In this tutorial, I’ll demonstrate how to leverage Vue’s reactivity to build a filterable table. This will only display the rows that match whatever text a user has entered into a text input. I’ll also show you how to highlight the matches.
This might be useful to help users quickly find what they are looking for in a long table. Once you have understood how it works, you can easily adapt it to lists or anything else you need to filter.
In this post I’ll show you how to install Ubuntu 18.04.3 LTS (Bionic Beaver) on Oracle’s VirtualBox. I’ll also demonstrate how to connect to the Ubuntu instance via SSH. This will form the basis for a second tutorial that will walk through installing and configuring Ruby on Rails on an Ubuntu server.
In this article, I’m going to demonstrate how to get up and running with NodeGUI. We’ll set up a development environment, take a look at several of the library’s basic concepts, then finish off by creating a simple password generator app.
I have an old Sony XPeria S phone (from 2012) which has long since been abandoned by my carrier. It no longer receives any updates and is stuck on Android 4.2, which kinda sucks….
So I decided to take matters into my own hands and get an up-to-date version of Android, by flashing the phone with a custom ROM. While this didn’t prove to be that difficult, I did hit a few stumbling blocks along the way, which I wanted to document.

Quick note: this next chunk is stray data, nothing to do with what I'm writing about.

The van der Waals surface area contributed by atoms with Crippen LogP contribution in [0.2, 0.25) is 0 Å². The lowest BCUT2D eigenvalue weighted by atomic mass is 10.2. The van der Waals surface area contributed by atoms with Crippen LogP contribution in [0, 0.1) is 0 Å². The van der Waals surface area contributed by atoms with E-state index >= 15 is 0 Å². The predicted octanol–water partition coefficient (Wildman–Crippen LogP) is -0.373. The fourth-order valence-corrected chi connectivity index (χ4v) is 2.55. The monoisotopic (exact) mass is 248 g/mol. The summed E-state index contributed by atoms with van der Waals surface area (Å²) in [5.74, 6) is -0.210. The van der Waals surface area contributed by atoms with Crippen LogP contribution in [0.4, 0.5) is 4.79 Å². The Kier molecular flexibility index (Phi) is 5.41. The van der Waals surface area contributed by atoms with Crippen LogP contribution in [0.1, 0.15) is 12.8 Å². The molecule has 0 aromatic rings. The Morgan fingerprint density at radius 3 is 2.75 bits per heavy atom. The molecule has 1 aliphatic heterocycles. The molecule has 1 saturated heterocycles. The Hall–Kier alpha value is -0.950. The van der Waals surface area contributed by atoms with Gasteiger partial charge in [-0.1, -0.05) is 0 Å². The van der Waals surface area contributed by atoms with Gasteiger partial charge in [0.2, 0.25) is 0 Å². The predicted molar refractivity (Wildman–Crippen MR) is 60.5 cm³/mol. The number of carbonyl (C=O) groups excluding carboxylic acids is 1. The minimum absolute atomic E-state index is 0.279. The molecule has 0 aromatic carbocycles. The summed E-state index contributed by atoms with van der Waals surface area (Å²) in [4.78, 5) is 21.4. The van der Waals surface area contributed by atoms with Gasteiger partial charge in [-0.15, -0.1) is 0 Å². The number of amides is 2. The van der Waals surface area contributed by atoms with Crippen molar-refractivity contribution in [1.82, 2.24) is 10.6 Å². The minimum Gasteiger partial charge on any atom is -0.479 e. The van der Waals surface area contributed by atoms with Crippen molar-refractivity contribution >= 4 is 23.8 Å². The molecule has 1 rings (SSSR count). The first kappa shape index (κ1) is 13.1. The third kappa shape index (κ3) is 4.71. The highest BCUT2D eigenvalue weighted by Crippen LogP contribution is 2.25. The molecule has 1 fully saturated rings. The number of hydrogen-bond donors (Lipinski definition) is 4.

This post will serve two purposes. Firstly, it will provide detailed instructions on how to install a custom ROM on an Xperia S. Secondly, it will also outline the general process of flashing an old Android phone and offer a high-level overview of the concepts involved.
In this tutorial I am going to demonstrate how to build a JSON API using Ruby on Rails and then code a fully-functional React frontend to interact with the API. The app we’ll be building is an event manager, which will let you create and manage a list of academic events.
Running Apache on my local machine helps me speed up my web development work. It means that I can use root-relative urls, server-side programming languages (such as PHP) and interface with a database — all without having to upload anything via FTP.
The only problem comes when you are working on multiple projects at the same time. If you create different directories for different projects within your web root (which defaults to /var/www/html), then the root-relative urls will break, as will any server-side includes you are using.
This is where virtual hosts come in. They allow you to create a separate domain for each of your projects, such as http://project1/ and http://project2/.
I’ve spent all day trying to get Devise and nested attributes to play nicely together. This and giving the user the ability to update parts of their profile without providing a password proved kind of tricky. Here’s how I got things working.
This is a beginner level tutorial on how to set up authentication (verifying who you are) and authorization (what you are permitted to do) using Ruby 2.2, Rails 4.2 and two popular Ruby gems: Devise and cancancan.
Recently, I had to reinstall my operating system (upgrading to Mint 17.1) and decided to give the rbenv installation process another try. I’m happy to say that it worked entirely as expected and within a matter of minutes I had two Ruby versions installed on my system and could switch between them at will.